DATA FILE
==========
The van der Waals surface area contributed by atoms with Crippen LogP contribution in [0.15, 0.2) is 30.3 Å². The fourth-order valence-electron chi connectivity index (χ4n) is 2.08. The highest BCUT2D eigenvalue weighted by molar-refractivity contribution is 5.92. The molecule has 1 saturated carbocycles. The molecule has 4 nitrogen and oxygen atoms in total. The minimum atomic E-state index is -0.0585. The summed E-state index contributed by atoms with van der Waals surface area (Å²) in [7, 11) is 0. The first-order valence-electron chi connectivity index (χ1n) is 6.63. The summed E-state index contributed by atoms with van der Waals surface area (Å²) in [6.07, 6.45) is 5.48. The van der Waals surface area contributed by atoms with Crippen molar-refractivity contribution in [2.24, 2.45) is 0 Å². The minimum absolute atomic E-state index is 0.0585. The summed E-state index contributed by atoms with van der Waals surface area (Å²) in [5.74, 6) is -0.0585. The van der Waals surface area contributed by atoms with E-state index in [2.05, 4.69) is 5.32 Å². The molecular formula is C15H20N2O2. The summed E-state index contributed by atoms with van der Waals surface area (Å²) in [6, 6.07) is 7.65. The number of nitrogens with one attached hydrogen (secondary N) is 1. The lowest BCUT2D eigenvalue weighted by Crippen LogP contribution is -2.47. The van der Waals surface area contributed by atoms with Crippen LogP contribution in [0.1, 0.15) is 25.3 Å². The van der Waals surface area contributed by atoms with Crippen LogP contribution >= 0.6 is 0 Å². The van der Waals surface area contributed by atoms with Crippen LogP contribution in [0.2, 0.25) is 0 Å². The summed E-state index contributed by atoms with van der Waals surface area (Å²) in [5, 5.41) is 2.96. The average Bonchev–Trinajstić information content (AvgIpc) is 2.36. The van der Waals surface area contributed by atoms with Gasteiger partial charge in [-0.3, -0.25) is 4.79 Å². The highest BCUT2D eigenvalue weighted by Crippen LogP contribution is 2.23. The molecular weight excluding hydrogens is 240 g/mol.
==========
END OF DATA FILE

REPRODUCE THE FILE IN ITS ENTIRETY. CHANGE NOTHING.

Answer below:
The van der Waals surface area contributed by atoms with Crippen LogP contribution in [0.15, 0.2) is 30.3 Å². The fourth-order valence-electron chi connectivity index (χ4n) is 2.08. The highest BCUT2D eigenvalue weighted by molar-refractivity contribution is 5.92. The molecule has 1 saturated carbocycles. The molecule has 4 nitrogen and oxygen atoms in total. The minimum atomic E-state index is -0.0585. The summed E-state index contributed by atoms with van der Waals surface area (Å²) in [7, 11) is 0. The first-order valence-electron chi connectivity index (χ1n) is 6.63. The summed E-state index contributed by atoms with van der Waals surface area (Å²) in [6.07, 6.45) is 5.48. The van der Waals surface area contributed by atoms with Crippen molar-refractivity contribution in [2.24, 2.45) is 0 Å². The minimum absolute atomic E-state index is 0.0585. The summed E-state index contributed by atoms with van der Waals surface area (Å²) in [5.74, 6) is -0.0585. The van der Waals surface area contributed by atoms with E-state index in [2.05, 4.69) is 5.32 Å². The molecular formula is C15H20N2O2. The summed E-state index contributed by atoms with van der Waals surface area (Å²) in [6, 6.07) is 7.65. The number of nitrogens with one attached hydrogen (secondary N) is 1. The lowest BCUT2D eigenvalue weighted by Crippen LogP contribution is -2.47. The van der Waals surface area contributed by atoms with Crippen LogP contribution in [0.1, 0.15) is 25.3 Å². The van der Waals surface area contributed by atoms with Crippen LogP contribution >= 0.6 is 0 Å². The van der Waals surface area contributed by atoms with Crippen LogP contribution in [0.2, 0.25) is 0 Å². The summed E-state index contributed by atoms with van der Waals surface area (Å²) in [5, 5.41) is 2.96. The average Bonchev–Trinajstić information content (AvgIpc) is 2.36. The van der Waals surface area contributed by atoms with Gasteiger partial charge in [-0.3, -0.25) is 4.79 Å². The highest BCUT2D eigenvalue weighted by Crippen LogP contribution is 2.23. The molecular weight excluding hydrogens is 240 g/mol.